Fair Oaks has found the best ways to meet the needs of their diverse group of learners by providing ongoing hands-on training for their teachers.
Long before students began classes at Fair Oaks Elementary for the 2020 school year, Principal Dean Yoder spent his summer days combing through the school’s data looking for the best ways to meet the diverse needs of all the students. As an ESOL-certified educator, Mr. Yoder realized the benefits of understanding the complexities of learning language and content simultaneously. Simply put, it is no easy task, and Mr. Yoder knew that the strategies he learned in the ESOL classes should be shared with all of the teachers to add to their toolbox.
After meeting with the ESOL/Title III Department, a plan to provide on-going, evidence-based strategies aimed at increasing language proficiencies and content knowledge was established. Mr. Yoder proposed that his teachers be part a weekly morning, hands-on, professional learning aimed at helping teachers learn the best ways to support all of their students.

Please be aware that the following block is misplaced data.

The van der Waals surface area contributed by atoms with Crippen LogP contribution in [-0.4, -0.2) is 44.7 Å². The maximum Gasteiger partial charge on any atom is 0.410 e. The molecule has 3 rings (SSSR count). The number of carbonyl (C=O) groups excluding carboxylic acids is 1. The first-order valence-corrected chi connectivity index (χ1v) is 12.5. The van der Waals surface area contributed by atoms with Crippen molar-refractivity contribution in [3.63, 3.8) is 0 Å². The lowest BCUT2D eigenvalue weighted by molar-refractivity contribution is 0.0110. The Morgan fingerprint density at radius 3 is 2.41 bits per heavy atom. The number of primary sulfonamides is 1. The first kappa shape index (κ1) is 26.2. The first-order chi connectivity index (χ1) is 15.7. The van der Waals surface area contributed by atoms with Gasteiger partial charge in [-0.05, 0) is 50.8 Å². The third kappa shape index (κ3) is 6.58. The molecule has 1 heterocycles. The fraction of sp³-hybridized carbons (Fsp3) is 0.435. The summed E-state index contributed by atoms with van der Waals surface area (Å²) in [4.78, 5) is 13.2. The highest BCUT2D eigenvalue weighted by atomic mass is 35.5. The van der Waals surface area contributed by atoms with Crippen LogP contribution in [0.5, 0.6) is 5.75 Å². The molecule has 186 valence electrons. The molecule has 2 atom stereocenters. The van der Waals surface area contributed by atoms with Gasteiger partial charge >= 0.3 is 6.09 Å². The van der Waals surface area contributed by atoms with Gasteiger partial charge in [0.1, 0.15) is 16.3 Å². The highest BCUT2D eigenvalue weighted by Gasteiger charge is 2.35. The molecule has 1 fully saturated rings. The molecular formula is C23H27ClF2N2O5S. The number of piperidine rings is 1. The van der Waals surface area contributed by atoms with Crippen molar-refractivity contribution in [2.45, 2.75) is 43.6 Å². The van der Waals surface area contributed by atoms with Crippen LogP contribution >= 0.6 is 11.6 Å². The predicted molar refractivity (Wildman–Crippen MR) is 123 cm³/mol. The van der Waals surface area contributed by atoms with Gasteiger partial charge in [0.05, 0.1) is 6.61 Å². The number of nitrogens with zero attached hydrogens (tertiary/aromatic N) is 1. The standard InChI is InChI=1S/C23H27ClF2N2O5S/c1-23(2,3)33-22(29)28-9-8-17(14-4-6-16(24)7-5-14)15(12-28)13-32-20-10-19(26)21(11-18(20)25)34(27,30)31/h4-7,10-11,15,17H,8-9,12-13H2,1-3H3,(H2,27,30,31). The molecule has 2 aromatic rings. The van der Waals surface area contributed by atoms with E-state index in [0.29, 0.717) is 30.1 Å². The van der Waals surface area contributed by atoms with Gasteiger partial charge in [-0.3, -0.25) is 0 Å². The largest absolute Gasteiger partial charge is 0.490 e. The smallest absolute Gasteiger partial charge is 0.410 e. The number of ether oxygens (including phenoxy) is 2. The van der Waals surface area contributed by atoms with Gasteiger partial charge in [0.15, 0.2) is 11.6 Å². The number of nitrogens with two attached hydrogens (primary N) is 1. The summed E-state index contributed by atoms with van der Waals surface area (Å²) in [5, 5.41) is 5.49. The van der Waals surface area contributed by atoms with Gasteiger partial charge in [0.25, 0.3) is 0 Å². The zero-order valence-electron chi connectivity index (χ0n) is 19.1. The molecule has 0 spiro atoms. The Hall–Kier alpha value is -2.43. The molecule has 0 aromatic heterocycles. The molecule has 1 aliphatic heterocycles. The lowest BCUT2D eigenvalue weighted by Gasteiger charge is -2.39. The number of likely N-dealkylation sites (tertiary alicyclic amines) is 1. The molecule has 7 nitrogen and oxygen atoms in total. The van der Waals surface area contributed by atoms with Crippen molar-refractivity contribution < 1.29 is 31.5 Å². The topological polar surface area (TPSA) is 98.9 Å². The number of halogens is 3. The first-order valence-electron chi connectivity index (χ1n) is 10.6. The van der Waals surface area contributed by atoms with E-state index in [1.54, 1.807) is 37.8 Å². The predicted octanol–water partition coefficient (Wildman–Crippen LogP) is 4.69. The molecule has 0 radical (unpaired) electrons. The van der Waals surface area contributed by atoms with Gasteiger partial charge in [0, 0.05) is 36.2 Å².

Every Friday morning at 7:15 a.m., Fair Oaks teachers are actively part of learning how to implement the strategies of the Sheltered Instructional Observational Protocol (SIOP) provided by the ESOL Department’s Dr. Sean Bagley. The SIOP strategies help teachers understand the best ways to meet the students’ needs and to effectively determine their skills and knowledge.
Each brief lesson provides an overview with specifics on how to best serve the students from such diverse backgrounds. The SIOP principles are based on the idea that the standards drive whatteachers do, but the students drive how we do it.
Thanks to the great leadership at Fair Oaks, each week the teachers find at least one more way to reach their students.
Dr. Mae Wlazlinski, Supervisor
ESOL / Title III
Contributing Authors: Dr. Camelle Simmons and Dr. Sean Bagley